Server Fault is a question and answer site for system and network administrators. Join them; it only takes a minute:

Sign up
Here's how it works:
  1. Anybody can ask a question
  2. Anybody can answer
  3. The best answers are voted up and rise to the top

I recently noticed that my ISP doesn't like routing native SCTP traffic over the Internet, unless it's tunnelled through UDP. A bit of a pain, but I solved the issue by using tunelling.

This issue got me thinking - other than TCP and UDP, which transport layer protocols are (generally) allowed to be routed properly across the Internet, over IPv4? Is the "normal" policy to allow all forms of IPv4 traffic, regardless of the protocol?

share|improve this question
up vote 3 down vote accepted

All IP packets should be routed by your ISP, independent of the higher-layer protocol. Of course this will become very difficult with IPv4 packets when they have to use NAT444/CGN/LSN/DS-Lite/A+P/etc when IPv4 addresses run out (depending on where you are this might already have happened).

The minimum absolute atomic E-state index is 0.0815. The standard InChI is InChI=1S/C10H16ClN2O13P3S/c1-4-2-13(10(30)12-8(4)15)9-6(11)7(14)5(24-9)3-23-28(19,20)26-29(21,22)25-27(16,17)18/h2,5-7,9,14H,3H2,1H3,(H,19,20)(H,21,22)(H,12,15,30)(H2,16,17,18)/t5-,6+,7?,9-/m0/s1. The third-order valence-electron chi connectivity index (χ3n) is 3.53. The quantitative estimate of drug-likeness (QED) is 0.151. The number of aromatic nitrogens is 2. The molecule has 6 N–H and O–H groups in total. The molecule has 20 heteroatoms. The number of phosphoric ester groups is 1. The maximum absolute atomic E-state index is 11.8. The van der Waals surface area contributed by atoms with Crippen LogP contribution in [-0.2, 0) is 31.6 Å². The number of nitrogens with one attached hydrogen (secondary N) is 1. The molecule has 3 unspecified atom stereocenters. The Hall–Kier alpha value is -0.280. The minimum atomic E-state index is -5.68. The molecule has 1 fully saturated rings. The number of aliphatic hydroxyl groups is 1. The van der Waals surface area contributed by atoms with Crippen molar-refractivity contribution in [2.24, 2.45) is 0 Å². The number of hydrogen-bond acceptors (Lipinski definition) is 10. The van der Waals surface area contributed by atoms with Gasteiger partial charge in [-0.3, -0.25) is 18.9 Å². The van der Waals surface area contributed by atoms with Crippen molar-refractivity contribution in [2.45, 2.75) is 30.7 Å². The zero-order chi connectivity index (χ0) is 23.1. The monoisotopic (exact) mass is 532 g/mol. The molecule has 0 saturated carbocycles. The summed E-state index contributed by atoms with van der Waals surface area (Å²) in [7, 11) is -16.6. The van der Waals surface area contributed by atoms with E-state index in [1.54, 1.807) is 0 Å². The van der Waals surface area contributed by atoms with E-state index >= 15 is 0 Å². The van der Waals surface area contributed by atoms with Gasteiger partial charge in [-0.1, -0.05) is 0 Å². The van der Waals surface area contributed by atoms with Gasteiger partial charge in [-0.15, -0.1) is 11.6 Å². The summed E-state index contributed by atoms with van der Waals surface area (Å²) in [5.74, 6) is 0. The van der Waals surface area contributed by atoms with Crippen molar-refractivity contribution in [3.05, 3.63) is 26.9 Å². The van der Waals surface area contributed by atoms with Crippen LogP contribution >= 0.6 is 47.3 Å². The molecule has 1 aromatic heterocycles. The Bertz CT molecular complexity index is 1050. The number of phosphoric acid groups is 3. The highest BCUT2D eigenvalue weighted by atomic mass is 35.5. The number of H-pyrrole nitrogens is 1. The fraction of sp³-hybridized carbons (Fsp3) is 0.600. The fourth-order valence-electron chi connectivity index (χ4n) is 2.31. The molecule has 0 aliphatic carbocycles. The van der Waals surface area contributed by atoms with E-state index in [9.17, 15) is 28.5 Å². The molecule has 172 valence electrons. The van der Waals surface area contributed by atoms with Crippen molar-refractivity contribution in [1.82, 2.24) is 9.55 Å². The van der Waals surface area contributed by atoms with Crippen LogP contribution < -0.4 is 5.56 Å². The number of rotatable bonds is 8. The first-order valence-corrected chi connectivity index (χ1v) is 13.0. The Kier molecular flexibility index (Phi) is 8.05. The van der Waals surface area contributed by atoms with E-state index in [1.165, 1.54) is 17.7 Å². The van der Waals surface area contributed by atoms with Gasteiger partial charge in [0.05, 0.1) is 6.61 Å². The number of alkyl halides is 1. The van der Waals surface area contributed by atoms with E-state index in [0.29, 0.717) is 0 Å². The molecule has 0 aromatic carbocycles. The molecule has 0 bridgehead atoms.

But then they should still route all IPv6 packets...

share|improve this answer
Does this include IPv4 packets whose protocol number is set to an undefined protocol number? e.g. 0xFE – Polynomial Mar 6 '12 at 17:13
Yes, it should. The nice thing about the internet is that end-points can develop/experiment/etc new protocols without the core network needing to know about them. The core just looks at source and destination addresses and doesn't care about the rest. At least, as long as your internet provider doesn't try to be 'smart'... – Sander Steffann Mar 6 '12 at 17:24

Generally IPv4 network should route any ip packets regardless of upper-level protocols like tcp and udp. IP packet contains all necessary data for routing (src and dst addresses in IPv4 network and other required data).

I guess limitations of transport protocols in IPv4 network is an absurd.

share|improve this answer

You got absolutely loads of transport layer protocols that 'normally' can be routed over the Internet. See

share|improve this answer

Your Answer


By posting your answer, you agree to the privacy policy and terms of service.

Not the answer you're looking for? Browse other questions tagged or ask your own question.